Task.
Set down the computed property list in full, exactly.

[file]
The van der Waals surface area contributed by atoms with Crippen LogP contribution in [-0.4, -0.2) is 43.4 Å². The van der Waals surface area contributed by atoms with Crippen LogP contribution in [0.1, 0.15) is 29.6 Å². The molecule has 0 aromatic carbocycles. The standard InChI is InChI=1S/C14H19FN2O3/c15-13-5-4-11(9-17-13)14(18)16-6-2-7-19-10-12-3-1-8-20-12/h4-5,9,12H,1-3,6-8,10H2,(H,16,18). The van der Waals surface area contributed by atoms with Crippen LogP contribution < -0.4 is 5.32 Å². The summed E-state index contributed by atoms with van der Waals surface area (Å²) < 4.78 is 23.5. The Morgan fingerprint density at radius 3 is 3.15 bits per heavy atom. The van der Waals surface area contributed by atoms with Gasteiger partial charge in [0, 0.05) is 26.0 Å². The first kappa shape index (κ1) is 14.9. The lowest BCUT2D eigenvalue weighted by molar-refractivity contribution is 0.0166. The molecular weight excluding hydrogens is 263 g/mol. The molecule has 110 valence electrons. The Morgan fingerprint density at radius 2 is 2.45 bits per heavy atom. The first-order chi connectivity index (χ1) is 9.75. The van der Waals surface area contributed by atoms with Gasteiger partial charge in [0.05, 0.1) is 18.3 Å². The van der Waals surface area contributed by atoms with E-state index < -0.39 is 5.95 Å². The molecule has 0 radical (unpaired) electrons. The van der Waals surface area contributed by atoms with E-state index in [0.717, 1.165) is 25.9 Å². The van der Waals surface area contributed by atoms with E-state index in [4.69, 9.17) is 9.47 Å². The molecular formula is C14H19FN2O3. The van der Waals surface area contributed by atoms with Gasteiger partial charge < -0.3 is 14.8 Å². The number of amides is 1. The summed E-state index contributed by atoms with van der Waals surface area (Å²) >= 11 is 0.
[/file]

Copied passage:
The van der Waals surface area contributed by atoms with Crippen LogP contribution in [-0.4, -0.2) is 43.4 Å². The van der Waals surface area contributed by atoms with Crippen LogP contribution in [0.1, 0.15) is 29.6 Å². The molecule has 0 aromatic carbocycles. The standard InChI is InChI=1S/C14H19FN2O3/c15-13-5-4-11(9-17-13)14(18)16-6-2-7-19-10-12-3-1-8-20-12/h4-5,9,12H,1-3,6-8,10H2,(H,16,18). The van der Waals surface area contributed by atoms with Crippen LogP contribution < -0.4 is 5.32 Å². The summed E-state index contributed by atoms with van der Waals surface area (Å²) < 4.78 is 23.5. The Morgan fingerprint density at radius 3 is 3.15 bits per heavy atom. The van der Waals surface area contributed by atoms with Gasteiger partial charge in [0, 0.05) is 26.0 Å². The first kappa shape index (κ1) is 14.9. The lowest BCUT2D eigenvalue weighted by molar-refractivity contribution is 0.0166. The molecular weight excluding hydrogens is 263 g/mol. The molecule has 110 valence electrons. The Morgan fingerprint density at radius 2 is 2.45 bits per heavy atom. The first-order chi connectivity index (χ1) is 9.75. The van der Waals surface area contributed by atoms with Gasteiger partial charge in [0.05, 0.1) is 18.3 Å². The van der Waals surface area contributed by atoms with E-state index < -0.39 is 5.95 Å². The molecule has 0 radical (unpaired) electrons. The van der Waals surface area contributed by atoms with E-state index in [0.717, 1.165) is 25.9 Å². The van der Waals surface area contributed by atoms with E-state index in [4.69, 9.17) is 9.47 Å². The molecular formula is C14H19FN2O3. The van der Waals surface area contributed by atoms with Gasteiger partial charge < -0.3 is 14.8 Å². The number of amides is 1. The summed E-state index contributed by atoms with van der Waals surface area (Å²) >= 11 is 0.